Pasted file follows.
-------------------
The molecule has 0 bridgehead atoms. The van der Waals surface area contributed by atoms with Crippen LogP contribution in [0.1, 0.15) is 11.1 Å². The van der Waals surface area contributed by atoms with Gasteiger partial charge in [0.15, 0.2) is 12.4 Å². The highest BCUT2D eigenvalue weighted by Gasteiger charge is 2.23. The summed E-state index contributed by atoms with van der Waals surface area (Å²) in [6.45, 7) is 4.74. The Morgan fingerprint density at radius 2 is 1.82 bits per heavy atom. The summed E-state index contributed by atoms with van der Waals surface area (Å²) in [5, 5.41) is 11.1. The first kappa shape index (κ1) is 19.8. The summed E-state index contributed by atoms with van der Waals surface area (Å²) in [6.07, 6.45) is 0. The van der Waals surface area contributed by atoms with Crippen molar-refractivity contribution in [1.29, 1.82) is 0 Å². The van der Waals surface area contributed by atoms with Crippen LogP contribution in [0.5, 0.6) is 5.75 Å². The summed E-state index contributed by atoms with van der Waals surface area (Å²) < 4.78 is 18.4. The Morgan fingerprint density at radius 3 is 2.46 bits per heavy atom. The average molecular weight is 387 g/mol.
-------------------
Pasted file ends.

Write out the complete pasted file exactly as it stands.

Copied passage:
The molecule has 0 bridgehead atoms. The van der Waals surface area contributed by atoms with Crippen LogP contribution in [0.1, 0.15) is 11.1 Å². The van der Waals surface area contributed by atoms with Gasteiger partial charge in [0.15, 0.2) is 12.4 Å². The highest BCUT2D eigenvalue weighted by Gasteiger charge is 2.23. The summed E-state index contributed by atoms with van der Waals surface area (Å²) in [6.45, 7) is 4.74. The Morgan fingerprint density at radius 2 is 1.82 bits per heavy atom. The summed E-state index contributed by atoms with van der Waals surface area (Å²) in [5, 5.41) is 11.1. The first kappa shape index (κ1) is 19.8. The summed E-state index contributed by atoms with van der Waals surface area (Å²) in [6.07, 6.45) is 0. The van der Waals surface area contributed by atoms with Crippen molar-refractivity contribution in [1.29, 1.82) is 0 Å². The van der Waals surface area contributed by atoms with Crippen LogP contribution in [0.5, 0.6) is 5.75 Å². The summed E-state index contributed by atoms with van der Waals surface area (Å²) < 4.78 is 18.4. The Morgan fingerprint density at radius 3 is 2.46 bits per heavy atom. The average molecular weight is 387 g/mol.